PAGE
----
- You also have an overarching strategy that applies not just to the sharing of information, but that also works in accordance with all of the principles of governance, compliance and security.
So, you’re not just providing your employees access to the tools necessary to do their jobs. You’re doing so in a way that gives you better visibility into who is accessing what information and from where, which ensures compliance with rules and regulations you must adhere to. You’re also adding yet another layer of security, thus protecting your employees, your customers and the very business you’ve already worked so hard to build.
But the major reason why this is so important right now is that sooner rather than later, COVID-19 will be officially behind us. However, the businesses that we’re about to return to will likely barely resemble the ones we left in mid-March. Remote, flexible work is absolutely here to stay and by putting this critical component in place as an organic part of your remote, flexible work strategy today, you’ll be able to reap benefits that will continue to pay dividends long after COVID-19 is finally gone.
If you’d like to find out more about why an information management solution is the number one most important part of any remote, flexible work strategy, or if you just have any additional questions you’d like to discuss with someone in a bit more detail, we’re here to be a resource for you and your team.
According to figures, before COVID, only 7% of workers in the U.S. had access to a “flexible workplace” benefit or telework. Now, 64% of US employees are working from home now, according to research conducted by SHRM’s COVID-19 Business Index.
This swelling of remote work is spurring many organizations to reevaluate their suite of business applications and tech solutions. In a TechRepublic article this year, Mike Vance, VP of IT at KSM Consulting says:
“It means evaluating what systems you have and how you can potentially migrate to the cloud, even in this [remote] environment. Your IT professionals still have the access that they need to do that work. Streamlining their tech stack is also aligned with what your core business function is, the systems that support that, and ensuring they are resilient and ready to function as they need it to.”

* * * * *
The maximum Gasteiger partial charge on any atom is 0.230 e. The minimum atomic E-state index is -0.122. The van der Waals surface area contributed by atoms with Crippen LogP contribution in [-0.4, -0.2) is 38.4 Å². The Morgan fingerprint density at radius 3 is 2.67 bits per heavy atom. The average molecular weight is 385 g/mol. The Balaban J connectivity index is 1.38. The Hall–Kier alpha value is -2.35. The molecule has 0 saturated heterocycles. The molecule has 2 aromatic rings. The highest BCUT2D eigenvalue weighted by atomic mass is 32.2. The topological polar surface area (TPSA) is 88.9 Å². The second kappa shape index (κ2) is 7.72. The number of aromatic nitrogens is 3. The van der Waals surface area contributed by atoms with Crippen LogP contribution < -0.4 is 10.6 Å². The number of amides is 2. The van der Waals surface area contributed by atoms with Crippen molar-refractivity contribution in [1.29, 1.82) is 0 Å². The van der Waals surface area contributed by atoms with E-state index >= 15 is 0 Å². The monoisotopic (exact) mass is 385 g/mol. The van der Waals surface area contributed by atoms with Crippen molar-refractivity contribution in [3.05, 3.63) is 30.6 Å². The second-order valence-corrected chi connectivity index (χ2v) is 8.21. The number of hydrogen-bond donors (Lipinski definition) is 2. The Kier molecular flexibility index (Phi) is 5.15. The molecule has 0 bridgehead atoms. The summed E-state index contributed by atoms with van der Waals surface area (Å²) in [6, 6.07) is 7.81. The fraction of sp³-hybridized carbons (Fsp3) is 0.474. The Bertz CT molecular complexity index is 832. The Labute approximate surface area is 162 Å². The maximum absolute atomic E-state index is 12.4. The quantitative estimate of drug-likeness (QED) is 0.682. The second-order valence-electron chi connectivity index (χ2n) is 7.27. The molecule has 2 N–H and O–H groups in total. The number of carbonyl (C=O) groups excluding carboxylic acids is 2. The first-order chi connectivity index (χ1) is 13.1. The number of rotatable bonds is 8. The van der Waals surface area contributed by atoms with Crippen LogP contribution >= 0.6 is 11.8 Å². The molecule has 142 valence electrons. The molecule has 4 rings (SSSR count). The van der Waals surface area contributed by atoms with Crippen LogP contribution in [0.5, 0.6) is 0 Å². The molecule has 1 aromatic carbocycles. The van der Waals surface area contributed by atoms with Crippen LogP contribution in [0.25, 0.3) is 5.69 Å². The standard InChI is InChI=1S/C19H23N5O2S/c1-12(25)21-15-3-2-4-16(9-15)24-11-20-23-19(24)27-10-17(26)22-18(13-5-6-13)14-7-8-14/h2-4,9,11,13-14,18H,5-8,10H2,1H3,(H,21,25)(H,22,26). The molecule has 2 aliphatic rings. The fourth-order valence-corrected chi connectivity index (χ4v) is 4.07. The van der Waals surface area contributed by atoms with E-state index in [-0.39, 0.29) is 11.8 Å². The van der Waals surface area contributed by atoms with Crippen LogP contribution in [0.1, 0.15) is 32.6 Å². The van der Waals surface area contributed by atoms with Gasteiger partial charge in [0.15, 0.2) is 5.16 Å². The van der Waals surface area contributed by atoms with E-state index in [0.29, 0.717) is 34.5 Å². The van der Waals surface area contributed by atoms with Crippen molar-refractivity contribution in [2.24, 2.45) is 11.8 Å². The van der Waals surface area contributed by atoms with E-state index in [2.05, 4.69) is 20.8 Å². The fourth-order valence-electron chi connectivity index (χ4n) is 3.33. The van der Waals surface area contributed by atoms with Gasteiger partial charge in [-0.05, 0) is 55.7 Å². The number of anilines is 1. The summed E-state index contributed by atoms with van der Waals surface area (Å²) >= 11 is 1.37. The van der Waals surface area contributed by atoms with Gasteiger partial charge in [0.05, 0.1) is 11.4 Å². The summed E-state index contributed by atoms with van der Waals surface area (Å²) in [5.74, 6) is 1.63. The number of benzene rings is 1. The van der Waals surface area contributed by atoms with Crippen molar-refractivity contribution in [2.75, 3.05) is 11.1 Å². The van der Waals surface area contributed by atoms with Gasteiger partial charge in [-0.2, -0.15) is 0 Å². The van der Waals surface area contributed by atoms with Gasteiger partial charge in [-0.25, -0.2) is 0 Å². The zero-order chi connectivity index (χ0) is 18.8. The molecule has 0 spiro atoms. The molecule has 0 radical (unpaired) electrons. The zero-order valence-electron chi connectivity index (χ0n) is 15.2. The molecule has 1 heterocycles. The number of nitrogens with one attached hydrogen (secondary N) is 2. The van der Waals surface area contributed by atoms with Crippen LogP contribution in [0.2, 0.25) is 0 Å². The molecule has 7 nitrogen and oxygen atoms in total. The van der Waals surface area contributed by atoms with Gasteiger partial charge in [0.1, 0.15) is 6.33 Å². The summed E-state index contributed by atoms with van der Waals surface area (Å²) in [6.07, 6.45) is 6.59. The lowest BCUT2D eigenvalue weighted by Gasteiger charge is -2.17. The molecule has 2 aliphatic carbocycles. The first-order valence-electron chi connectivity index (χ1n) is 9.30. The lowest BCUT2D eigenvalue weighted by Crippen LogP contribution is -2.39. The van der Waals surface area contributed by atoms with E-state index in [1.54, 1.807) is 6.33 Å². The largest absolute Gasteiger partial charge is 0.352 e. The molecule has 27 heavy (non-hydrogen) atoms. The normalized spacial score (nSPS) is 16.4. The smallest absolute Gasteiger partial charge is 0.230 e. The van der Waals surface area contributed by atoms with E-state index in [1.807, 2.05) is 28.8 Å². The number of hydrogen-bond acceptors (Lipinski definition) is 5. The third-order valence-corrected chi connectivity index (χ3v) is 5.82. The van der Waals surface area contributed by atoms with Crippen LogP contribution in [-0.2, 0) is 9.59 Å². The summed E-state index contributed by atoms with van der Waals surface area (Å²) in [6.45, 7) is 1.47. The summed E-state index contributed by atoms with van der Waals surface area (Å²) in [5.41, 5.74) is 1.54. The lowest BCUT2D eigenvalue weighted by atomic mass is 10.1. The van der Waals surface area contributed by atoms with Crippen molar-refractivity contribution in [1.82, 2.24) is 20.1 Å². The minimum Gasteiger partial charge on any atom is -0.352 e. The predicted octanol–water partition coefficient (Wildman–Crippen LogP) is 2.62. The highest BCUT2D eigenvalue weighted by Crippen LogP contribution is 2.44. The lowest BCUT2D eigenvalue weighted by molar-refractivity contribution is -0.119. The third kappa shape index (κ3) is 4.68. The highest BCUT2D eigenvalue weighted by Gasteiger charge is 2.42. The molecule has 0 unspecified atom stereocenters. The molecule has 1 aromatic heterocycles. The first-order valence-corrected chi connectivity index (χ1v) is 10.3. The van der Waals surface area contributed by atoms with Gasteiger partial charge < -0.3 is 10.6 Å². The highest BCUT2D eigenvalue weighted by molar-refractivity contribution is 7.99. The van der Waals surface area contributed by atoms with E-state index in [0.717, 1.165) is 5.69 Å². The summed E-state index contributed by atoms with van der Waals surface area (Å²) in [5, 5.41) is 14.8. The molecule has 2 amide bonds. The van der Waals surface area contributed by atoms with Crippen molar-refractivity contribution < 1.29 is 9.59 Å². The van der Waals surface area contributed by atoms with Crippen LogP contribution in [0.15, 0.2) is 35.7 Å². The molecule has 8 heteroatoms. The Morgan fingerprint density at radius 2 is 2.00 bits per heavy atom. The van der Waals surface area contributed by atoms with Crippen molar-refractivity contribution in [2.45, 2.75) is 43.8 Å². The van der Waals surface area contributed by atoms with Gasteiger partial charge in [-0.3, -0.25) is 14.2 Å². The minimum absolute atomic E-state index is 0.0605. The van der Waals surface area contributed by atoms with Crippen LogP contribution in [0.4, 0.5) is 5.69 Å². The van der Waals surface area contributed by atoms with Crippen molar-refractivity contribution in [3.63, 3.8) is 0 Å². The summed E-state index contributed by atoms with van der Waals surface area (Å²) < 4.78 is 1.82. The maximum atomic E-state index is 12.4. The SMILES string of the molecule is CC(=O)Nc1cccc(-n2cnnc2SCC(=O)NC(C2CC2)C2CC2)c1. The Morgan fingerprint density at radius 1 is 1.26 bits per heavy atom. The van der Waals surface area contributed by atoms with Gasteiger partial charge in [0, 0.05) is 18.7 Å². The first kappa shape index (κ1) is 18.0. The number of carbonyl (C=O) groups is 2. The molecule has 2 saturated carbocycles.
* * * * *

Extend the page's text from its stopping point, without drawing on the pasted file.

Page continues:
Vance continues to lay out a simple process for IT organizations to right-size their tech stacks in these strange and unprecedented times — a process certainly worth recapping.
Step 1: Conduct an Audit of Your Tech Stack
The first suggestion and natural starting point is to assess which constituents of your tech stack are actually needed. Vance suggests deploying employee surveys to assess which solutions are most useful and most utilized.
“I’d be doing them probably the first couple of weeks… I would analyze the results, figure out what you need to dive into deeper to make sure they’re fully productive. Then move that to biweekly for a month and then monthly until we get out of this window,” Vance says. “You could uncover a lot of things in regard to preparedness in organizations that they didn’t know before.”
Step 2: Develop a Feasibility Matrix
The next step is to collect qualitative data from the IT staff and use that data to put together a feasibility matrix — which analyzes responses from the employee surveys to determine which tech solutions are critical. From there, define which of those are feasible to continue using in a remote work environment.